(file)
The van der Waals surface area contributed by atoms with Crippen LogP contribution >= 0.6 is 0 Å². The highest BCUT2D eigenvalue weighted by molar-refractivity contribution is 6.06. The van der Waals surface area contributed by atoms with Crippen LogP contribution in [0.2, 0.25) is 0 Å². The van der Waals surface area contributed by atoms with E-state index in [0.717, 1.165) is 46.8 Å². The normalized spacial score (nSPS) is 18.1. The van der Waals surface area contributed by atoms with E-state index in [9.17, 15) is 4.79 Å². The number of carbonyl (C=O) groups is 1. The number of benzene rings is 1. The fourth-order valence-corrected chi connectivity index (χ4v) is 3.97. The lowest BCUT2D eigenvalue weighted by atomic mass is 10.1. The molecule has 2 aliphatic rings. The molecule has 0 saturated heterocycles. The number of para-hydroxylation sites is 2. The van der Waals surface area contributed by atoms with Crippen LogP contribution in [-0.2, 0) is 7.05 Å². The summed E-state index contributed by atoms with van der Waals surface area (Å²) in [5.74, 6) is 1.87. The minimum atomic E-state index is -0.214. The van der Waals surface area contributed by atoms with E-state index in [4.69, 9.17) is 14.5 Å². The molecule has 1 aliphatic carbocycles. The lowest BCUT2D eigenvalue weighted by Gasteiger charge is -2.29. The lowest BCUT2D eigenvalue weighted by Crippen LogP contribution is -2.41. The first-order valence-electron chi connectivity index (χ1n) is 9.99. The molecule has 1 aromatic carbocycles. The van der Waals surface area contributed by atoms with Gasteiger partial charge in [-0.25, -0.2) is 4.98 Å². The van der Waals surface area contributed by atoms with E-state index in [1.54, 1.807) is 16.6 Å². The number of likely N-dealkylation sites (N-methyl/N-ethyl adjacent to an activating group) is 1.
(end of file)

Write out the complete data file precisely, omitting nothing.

The van der Waals surface area contributed by atoms with Crippen LogP contribution >= 0.6 is 0 Å². The highest BCUT2D eigenvalue weighted by molar-refractivity contribution is 6.06. The van der Waals surface area contributed by atoms with Crippen LogP contribution in [0.2, 0.25) is 0 Å². The van der Waals surface area contributed by atoms with E-state index in [0.717, 1.165) is 46.8 Å². The normalized spacial score (nSPS) is 18.1. The van der Waals surface area contributed by atoms with E-state index in [9.17, 15) is 4.79 Å². The number of carbonyl (C=O) groups is 1. The number of benzene rings is 1. The fourth-order valence-corrected chi connectivity index (χ4v) is 3.97. The lowest BCUT2D eigenvalue weighted by atomic mass is 10.1. The molecule has 2 aliphatic rings. The molecule has 0 saturated heterocycles. The number of para-hydroxylation sites is 2. The van der Waals surface area contributed by atoms with Crippen LogP contribution in [-0.2, 0) is 7.05 Å². The summed E-state index contributed by atoms with van der Waals surface area (Å²) in [5.74, 6) is 1.87. The minimum atomic E-state index is -0.214. The van der Waals surface area contributed by atoms with E-state index in [4.69, 9.17) is 14.5 Å². The molecule has 1 aliphatic carbocycles. The lowest BCUT2D eigenvalue weighted by Gasteiger charge is -2.29. The lowest BCUT2D eigenvalue weighted by Crippen LogP contribution is -2.41. The first-order valence-electron chi connectivity index (χ1n) is 9.99. The molecule has 1 aromatic carbocycles. The van der Waals surface area contributed by atoms with Gasteiger partial charge in [-0.25, -0.2) is 4.98 Å². The van der Waals surface area contributed by atoms with E-state index in [1.54, 1.807) is 16.6 Å². The number of likely N-dealkylation sites (N-methyl/N-ethyl adjacent to an activating group) is 1.